The Italian marque has only just completed work on a new design for the coming season, the 065/6, but has announced its intentions to sport an all-new unit next year.
That comes in response to a freeze on engine development, which will run until the next formula is introduced in 2025.
“We have put enormous energy into this project [2021 power unit] but at the same time we're already working hard on the power unit for 2022,” said Enrico Gualtieri, Ferrari's power unit director.
“It will debut next year, and it'll be even more important because it'll be with us for at least three years of races.”
Renault has already announced that it will develop a new engine for 2022, having fast-tracked those efforts from 2023.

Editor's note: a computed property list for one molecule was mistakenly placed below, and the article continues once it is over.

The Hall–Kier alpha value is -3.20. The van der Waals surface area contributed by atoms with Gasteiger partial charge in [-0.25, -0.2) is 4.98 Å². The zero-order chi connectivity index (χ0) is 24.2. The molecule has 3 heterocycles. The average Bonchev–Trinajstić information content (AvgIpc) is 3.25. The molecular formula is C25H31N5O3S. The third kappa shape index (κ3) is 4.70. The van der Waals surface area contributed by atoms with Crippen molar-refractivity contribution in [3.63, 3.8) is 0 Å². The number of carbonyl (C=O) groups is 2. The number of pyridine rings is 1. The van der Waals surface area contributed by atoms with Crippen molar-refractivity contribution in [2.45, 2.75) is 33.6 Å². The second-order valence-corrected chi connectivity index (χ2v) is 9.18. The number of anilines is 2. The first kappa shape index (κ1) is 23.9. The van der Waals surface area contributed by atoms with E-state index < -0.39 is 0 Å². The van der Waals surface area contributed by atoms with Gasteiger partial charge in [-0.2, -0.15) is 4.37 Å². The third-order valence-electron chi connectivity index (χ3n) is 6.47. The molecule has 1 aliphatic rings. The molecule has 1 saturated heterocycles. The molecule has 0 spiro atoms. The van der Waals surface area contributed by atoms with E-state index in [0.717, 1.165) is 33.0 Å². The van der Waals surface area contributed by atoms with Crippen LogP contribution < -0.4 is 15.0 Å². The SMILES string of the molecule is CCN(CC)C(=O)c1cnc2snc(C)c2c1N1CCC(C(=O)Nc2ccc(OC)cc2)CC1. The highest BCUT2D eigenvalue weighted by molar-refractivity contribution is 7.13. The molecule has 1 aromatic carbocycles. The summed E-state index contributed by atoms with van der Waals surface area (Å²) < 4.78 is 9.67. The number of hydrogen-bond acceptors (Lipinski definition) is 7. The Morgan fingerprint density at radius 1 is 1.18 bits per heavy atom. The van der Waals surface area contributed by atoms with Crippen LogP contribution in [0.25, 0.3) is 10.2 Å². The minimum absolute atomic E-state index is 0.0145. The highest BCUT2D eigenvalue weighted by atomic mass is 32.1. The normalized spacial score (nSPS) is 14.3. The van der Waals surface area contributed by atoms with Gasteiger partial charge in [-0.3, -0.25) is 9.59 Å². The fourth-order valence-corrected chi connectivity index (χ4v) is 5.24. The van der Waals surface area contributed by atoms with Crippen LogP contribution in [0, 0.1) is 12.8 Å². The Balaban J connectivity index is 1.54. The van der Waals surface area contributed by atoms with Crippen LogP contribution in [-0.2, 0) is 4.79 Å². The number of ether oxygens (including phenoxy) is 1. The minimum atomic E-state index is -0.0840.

Last month it was agreed the engine freeze would come into play at the end of the coming season and remain in place until the end of the current turbo-hybrid era.
Details on the new formula are being worked through at the moment, though are expected to have greater focus on renewable energy.
The engine freeze has been introduced as a means of controlling costs and limiting development at a time when the current designs have a limited lifespan.
It will therefore prevent manufacturers from investing into two parallel engine development projects.
Another knock-on is it reduces the risk for Red Bull, which is poised to pick up Honda's engine programme once the Japanese marque departs the sport at the end of the season.